Dr. Leonardo Ferreira, an assistant professor of microbiology and immunology at the Medical University of South Carolina and the Hollings Cancer Center, has joined us for this week''s episode of Teach Me in 10.
T1D is the most common form of diabetes in infants and adolescents, because when the immune system targets the patients own insulin-producing pancreatic islet cells for destruction. Yet, this technique requires life-long immunosuppression to prevent immune rejection and autoimmunity. Ferreira is looking at the use of regulatory T cells as living medications to treat T1D.
This approach, which is unique because it involves the root cause of the disease, and the immune attack of pancreatic islets by genetically engineering human regulatory T cells to induce tolerance to pancreatic islets. He believes this line of work will assist realize the promise of T1D immune therapy, and how it can be accomplished in less than ten minutes.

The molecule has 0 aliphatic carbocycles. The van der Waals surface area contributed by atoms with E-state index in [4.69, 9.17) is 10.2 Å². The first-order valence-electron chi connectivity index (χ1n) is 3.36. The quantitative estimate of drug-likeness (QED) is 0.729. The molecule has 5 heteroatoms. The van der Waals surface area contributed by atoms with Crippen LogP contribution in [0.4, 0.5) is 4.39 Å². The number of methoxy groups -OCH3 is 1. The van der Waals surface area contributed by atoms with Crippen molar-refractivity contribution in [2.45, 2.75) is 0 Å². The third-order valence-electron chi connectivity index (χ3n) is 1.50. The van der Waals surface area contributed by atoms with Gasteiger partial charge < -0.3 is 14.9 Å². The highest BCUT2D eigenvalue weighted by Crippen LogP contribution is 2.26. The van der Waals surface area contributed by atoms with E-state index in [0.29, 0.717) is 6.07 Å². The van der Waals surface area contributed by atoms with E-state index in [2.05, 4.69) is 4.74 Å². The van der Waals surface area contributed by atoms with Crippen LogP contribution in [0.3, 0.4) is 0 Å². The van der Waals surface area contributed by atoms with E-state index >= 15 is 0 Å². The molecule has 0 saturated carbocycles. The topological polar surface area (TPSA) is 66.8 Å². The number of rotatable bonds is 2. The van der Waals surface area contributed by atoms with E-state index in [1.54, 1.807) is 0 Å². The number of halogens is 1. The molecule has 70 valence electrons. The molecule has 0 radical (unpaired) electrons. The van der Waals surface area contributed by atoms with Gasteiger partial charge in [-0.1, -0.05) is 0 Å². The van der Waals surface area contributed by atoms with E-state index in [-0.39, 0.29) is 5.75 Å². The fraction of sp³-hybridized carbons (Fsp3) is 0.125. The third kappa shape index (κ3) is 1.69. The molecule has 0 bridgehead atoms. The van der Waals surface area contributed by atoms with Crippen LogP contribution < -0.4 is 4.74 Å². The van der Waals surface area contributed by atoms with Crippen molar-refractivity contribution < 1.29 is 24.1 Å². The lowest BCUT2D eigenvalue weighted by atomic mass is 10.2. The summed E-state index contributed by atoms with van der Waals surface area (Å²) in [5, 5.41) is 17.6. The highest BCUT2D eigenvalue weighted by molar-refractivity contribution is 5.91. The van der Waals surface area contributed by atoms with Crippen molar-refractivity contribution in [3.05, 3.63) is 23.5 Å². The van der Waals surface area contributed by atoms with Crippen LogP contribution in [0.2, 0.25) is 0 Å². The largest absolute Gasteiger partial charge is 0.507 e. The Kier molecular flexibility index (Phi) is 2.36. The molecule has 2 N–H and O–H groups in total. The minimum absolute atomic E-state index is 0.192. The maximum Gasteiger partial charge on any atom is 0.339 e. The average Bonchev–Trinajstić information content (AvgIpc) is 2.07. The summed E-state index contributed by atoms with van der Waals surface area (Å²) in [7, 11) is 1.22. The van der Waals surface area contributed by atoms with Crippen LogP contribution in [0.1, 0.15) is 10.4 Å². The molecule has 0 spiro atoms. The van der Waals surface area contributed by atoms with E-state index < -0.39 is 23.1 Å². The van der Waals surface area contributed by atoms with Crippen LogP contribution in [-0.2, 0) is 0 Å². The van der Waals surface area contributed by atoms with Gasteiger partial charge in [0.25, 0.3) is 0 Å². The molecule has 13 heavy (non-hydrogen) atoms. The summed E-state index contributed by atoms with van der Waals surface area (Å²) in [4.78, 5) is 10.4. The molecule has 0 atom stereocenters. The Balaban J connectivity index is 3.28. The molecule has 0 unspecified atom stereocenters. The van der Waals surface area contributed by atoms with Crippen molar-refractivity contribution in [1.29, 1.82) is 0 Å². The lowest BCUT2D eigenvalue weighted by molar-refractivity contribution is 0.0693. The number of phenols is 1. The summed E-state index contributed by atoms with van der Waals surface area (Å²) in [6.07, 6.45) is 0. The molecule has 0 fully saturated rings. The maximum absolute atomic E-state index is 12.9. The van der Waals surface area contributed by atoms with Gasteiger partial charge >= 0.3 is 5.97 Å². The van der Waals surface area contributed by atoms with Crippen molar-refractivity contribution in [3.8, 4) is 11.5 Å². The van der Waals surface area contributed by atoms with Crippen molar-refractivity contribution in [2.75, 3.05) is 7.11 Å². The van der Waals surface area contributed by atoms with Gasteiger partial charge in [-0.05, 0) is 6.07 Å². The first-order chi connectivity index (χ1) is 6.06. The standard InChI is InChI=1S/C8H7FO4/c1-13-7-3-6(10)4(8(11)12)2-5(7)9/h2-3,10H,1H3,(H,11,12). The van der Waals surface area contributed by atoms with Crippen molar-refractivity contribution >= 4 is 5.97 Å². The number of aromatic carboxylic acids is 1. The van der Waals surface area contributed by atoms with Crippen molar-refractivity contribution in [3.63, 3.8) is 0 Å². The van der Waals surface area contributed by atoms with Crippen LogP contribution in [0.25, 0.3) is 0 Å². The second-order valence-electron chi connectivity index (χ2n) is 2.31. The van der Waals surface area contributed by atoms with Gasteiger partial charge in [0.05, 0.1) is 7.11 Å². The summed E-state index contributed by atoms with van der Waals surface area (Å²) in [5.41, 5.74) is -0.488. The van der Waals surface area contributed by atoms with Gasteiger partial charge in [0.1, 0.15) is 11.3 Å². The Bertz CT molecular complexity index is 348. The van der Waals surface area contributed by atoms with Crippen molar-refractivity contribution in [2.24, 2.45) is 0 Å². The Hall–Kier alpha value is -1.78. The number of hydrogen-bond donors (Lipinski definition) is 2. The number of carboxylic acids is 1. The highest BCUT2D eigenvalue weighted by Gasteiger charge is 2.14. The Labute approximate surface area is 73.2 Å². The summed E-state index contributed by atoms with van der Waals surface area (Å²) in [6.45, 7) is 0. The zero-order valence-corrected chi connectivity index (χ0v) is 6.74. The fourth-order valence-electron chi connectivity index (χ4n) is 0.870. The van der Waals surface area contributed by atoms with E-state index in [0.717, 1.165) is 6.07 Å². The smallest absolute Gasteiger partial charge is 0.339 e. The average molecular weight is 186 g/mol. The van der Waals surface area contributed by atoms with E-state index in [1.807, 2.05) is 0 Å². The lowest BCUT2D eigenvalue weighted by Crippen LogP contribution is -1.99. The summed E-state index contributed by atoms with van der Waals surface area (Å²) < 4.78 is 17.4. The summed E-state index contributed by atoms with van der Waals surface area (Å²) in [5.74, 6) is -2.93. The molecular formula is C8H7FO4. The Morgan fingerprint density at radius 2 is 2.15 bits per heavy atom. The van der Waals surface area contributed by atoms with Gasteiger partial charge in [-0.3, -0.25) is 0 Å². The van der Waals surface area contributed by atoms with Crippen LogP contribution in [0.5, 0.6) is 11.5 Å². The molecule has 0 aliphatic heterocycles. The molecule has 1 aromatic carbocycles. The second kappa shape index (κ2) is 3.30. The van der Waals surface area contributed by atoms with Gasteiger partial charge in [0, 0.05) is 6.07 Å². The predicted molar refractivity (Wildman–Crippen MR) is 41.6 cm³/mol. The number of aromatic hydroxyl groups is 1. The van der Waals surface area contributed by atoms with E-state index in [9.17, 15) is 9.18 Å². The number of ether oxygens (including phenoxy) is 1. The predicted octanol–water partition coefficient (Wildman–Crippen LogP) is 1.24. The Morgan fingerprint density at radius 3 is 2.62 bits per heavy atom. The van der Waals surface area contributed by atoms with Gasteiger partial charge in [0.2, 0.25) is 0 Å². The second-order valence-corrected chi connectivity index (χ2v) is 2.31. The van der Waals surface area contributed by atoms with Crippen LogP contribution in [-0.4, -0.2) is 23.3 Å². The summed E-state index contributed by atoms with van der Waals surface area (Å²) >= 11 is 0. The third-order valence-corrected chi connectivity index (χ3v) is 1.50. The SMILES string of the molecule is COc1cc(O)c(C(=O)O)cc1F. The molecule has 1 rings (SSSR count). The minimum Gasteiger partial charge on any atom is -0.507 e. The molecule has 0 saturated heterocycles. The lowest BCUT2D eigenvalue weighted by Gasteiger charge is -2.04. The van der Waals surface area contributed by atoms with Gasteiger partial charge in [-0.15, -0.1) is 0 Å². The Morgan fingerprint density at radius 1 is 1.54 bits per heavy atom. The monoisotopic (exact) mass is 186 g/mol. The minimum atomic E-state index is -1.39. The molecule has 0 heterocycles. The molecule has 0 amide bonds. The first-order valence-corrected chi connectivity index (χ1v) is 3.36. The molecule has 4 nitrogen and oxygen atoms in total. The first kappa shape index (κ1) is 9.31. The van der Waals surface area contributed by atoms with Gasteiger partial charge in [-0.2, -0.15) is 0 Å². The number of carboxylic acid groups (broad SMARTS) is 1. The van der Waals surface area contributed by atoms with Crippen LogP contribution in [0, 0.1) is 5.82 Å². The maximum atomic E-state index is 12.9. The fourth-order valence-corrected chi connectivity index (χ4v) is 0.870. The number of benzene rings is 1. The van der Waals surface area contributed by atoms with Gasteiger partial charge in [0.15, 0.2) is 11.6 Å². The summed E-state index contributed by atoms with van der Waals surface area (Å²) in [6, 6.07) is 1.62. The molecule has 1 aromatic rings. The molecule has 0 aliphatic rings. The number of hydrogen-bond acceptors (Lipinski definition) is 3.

Ferreira advises for further reading:
- Next-generation regulatory T cell therapy
- Precision Engineering of an Anti-HLA-A2 Chimeric Antigen Receptor in Regulatory T Cells for Transplant Immune Tolerance
- Modeling human T1D-associated autoimmune processes
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